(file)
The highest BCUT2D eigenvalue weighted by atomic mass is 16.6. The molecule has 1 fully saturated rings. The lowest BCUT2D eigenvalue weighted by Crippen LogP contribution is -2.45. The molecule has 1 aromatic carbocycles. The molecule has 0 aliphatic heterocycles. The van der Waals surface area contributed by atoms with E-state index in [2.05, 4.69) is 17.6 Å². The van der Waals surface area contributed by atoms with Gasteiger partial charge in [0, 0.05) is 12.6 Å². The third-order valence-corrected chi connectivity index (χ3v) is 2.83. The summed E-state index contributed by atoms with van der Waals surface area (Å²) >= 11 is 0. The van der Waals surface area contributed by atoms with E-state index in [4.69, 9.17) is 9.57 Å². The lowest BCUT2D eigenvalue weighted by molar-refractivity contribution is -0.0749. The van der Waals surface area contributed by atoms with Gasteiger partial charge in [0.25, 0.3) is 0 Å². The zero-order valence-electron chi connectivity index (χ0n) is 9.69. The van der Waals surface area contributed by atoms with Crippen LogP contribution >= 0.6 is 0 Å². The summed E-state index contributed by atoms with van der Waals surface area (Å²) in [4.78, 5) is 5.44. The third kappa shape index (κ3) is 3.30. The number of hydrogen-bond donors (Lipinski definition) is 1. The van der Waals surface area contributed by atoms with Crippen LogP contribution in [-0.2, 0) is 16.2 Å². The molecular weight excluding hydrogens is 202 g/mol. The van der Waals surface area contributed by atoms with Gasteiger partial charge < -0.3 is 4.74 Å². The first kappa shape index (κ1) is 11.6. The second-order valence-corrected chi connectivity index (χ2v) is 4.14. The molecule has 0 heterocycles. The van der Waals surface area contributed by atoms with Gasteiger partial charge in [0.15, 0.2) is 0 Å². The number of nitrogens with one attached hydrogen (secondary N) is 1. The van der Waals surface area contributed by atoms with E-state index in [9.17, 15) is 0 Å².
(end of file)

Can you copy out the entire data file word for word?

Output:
The highest BCUT2D eigenvalue weighted by atomic mass is 16.6. The molecule has 1 fully saturated rings. The lowest BCUT2D eigenvalue weighted by Crippen LogP contribution is -2.45. The molecule has 1 aromatic carbocycles. The molecule has 0 aliphatic heterocycles. The van der Waals surface area contributed by atoms with E-state index in [2.05, 4.69) is 17.6 Å². The van der Waals surface area contributed by atoms with Gasteiger partial charge in [0, 0.05) is 12.6 Å². The third-order valence-corrected chi connectivity index (χ3v) is 2.83. The summed E-state index contributed by atoms with van der Waals surface area (Å²) >= 11 is 0. The van der Waals surface area contributed by atoms with E-state index in [4.69, 9.17) is 9.57 Å². The lowest BCUT2D eigenvalue weighted by molar-refractivity contribution is -0.0749. The van der Waals surface area contributed by atoms with Gasteiger partial charge in [0.25, 0.3) is 0 Å². The zero-order valence-electron chi connectivity index (χ0n) is 9.69. The van der Waals surface area contributed by atoms with Crippen LogP contribution >= 0.6 is 0 Å². The summed E-state index contributed by atoms with van der Waals surface area (Å²) in [4.78, 5) is 5.44. The third kappa shape index (κ3) is 3.30. The number of hydrogen-bond donors (Lipinski definition) is 1. The van der Waals surface area contributed by atoms with Crippen LogP contribution in [-0.2, 0) is 16.2 Å². The molecular weight excluding hydrogens is 202 g/mol. The van der Waals surface area contributed by atoms with Gasteiger partial charge < -0.3 is 4.74 Å². The first kappa shape index (κ1) is 11.6. The second-order valence-corrected chi connectivity index (χ2v) is 4.14. The molecule has 0 heterocycles. The van der Waals surface area contributed by atoms with Gasteiger partial charge in [0.15, 0.2) is 0 Å². The number of nitrogens with one attached hydrogen (secondary N) is 1. The van der Waals surface area contributed by atoms with E-state index in [9.17, 15) is 0 Å².